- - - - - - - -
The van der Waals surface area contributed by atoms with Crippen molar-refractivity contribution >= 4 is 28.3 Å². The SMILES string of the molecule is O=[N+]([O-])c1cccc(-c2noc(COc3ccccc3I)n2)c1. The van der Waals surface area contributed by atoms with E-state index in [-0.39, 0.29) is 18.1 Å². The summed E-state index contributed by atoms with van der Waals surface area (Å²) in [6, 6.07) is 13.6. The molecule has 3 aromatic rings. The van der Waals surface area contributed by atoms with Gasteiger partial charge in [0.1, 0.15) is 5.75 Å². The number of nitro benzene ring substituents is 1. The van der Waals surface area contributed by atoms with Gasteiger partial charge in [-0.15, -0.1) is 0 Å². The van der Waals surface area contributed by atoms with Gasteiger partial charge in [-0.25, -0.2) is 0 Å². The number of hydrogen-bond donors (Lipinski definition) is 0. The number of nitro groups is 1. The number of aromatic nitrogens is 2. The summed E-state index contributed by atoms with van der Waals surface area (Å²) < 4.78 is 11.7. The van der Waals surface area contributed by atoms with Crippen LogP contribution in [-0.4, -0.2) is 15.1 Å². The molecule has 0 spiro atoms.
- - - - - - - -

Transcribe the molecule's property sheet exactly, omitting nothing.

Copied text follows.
The van der Waals surface area contributed by atoms with Crippen molar-refractivity contribution >= 4 is 28.3 Å². The SMILES string of the molecule is O=[N+]([O-])c1cccc(-c2noc(COc3ccccc3I)n2)c1. The van der Waals surface area contributed by atoms with E-state index in [-0.39, 0.29) is 18.1 Å². The summed E-state index contributed by atoms with van der Waals surface area (Å²) in [6, 6.07) is 13.6. The molecule has 3 aromatic rings. The van der Waals surface area contributed by atoms with Gasteiger partial charge in [0.1, 0.15) is 5.75 Å². The number of nitro benzene ring substituents is 1. The van der Waals surface area contributed by atoms with Gasteiger partial charge in [-0.15, -0.1) is 0 Å². The van der Waals surface area contributed by atoms with Gasteiger partial charge in [-0.25, -0.2) is 0 Å². The number of hydrogen-bond donors (Lipinski definition) is 0. The number of nitro groups is 1. The number of aromatic nitrogens is 2. The summed E-state index contributed by atoms with van der Waals surface area (Å²) < 4.78 is 11.7. The van der Waals surface area contributed by atoms with Crippen LogP contribution in [-0.4, -0.2) is 15.1 Å². The molecule has 0 spiro atoms.